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Firm explores novel extraction following site metamorphoses

An image of One World Lithium’s Jack Lifton

JACK LIFTON Lithium is the “clear incumbent metal of choice” in the race to develop and implement rechargeable batteries for future energy consumption, which means that players within the lithium space must innovate and adapt to meet global demand

10th February 2023

By: Leah Shelene Asaram

Features Reporter

     

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Lithium extraction from the Salar del Diablo property – covering 103 450 ha – will require a novel technique, given recent geological changes. The property, in the state of Baja California, in Mexico, is four-million years old.

Lithium separation technologies company One World Lithium (OWL) undertook a four-hole diamond drilling programme in 2021, during which it found that the Salar del Diablo had turned into a closed basin, with lithium-ions swept out of the basin and down river to the Gulf of California downstream.

OWL had analysed 18 samples over a linear distance of 50 km and all of them contained less than five parts per million of lithium.

OWL consultant Tim Brock comments that, although the assay results were “disappointing”, they created a new business aim of developing a transformative lithium extraction technology.

Consequently, in March last year, OWL signed an option agreement with the US Department of Energy’s (DoE’s) National Energy Technology Laboratory (NETL) to commercialise the DoE patent for its patents, titled Selective Lithium Recovery as Lithium Carbonate from Natural Brine.

OWL’s option agreement with the US DoE and the NETL focused on the potential to profitably separate high-purity lithium carbonate from brines. The DoE patent is an advanced direct lithium extraction (DLE) process for natural brines, which could allow for rapid generation of a pure lithium carbonate. 

OWL consultant on processing technology, Jack Lifton, citing the National Renewable Energy Laboratory (NREL), notes that “DLE technologies can be broadly grouped into three main categories: absorption using porous materials that allow for lithium bonding, ion exchange and solvent extraction.”

“Legacy lithium extraction processes use large amounts of water – about 1.8-million litres for every ton of lithium produced.  The OWL process uses no external freshwater feed,” says Lifton.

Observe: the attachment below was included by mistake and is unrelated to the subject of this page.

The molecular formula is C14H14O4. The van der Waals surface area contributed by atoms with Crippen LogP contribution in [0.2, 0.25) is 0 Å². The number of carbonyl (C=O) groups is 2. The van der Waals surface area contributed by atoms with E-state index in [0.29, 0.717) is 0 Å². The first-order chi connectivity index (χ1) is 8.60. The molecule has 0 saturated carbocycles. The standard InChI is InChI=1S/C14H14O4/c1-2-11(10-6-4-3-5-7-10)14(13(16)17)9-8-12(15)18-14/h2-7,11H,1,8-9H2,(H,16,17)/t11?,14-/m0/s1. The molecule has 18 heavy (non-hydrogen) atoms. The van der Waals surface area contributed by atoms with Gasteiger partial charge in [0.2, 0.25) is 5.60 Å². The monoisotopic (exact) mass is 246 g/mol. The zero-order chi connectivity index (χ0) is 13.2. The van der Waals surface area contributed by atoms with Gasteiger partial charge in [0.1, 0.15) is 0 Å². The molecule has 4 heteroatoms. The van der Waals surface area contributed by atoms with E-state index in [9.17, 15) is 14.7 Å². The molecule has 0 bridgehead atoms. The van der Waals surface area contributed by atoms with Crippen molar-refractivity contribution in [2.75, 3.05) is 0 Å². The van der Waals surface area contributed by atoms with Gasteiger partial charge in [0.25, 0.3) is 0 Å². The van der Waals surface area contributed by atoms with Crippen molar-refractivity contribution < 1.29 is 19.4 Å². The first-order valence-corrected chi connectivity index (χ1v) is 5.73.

Lifton adds that legacy lithium extraction technologies also create the potential for toxic chemicals to seep into the waste stream and process water supply outflow.

He says OWL’s patented DLE method uses a unique multistep high-pressure/temperature application of carbon dioxide (CO2) injection-mixing to directly and selectively precipitate lithium carbonate from brines.

The process requires no solvent, electrodes, membrane or sorbents and only uses CO2, which can be sourced commercially from industrial waste streams or ambient air. 

Further, the OWL process significantly reduces capital and operational costs, processing time, energy requirements, and, paradoxically, overall CO2 emissions. The latter is possible because “the process is fully operational at the brine source, eliminating transportation of brine-derived solids to a chemical processing facility to form pure lithium carbonate,” says Lifton.

The DLE process also speaks to the capability of OWL’s technology to vertically integrate the production of battery-grade lithium carbonate directly from brines in one reactor. 

Moreover, deployment of this technology would also reduce dependence on foreign lithium sources, comments Lifton.

Lifton says that OWL’s DLE will be a gamechanger as DLE techniques dramatically improve lithium recovery rates, increase lithium concentration in the end-product, and eliminate 99% of impurities.

Market Outlook

The US Inflation Reduction Act offers many incentives to promote clean energy, including the increased use of electric vehicles (EVs), and lithium is a key component in EV batteries.

Brock expects that these incentives will drive up EV adoption, which should, in turn, spur demand for lithium and boost mining activity.

The Canadian government, meanwhile, released its updated Critical Minerals Strategy in December, outlining plans to escalate critical mineral exploration and the development of a domestic supply chain in Canada.

Brock says the strategy outlines an aim to grow a low-carbon economy in Canada while addressing the increasing need to eliminate reliance on international supply of critical minerals. A key focus will be creating opportunities to accelerate mining, exploration and development by removing bureaucratic roadblocks, providing financial incentives and prioritising new infrastructure in remote parts of the country.  


Lifton also notes that the US is “squandering” its competitive advantage because it is holding about eight-million tons of lithium in reserve – ranking among the top five countries in the world – but accounts for only about 1% of global supply, which is sourced from a solitary lithium brine mine in Silver Peak, Nevada.

Lifton stresses that lithium is the “clear incumbent metal of choice” in the race to develop and implement rechargeable batteries for future energy consumption, which means that players within the lithium space must innovate and adapt to meet global demand.

“The paradigm shift is accelerating, and as lithium-ion batteries are more widely used in automobiles and power storage devices, the demand is accelerating as well,” he concludes.

Edited by Nadine James
Features Deputy Editor

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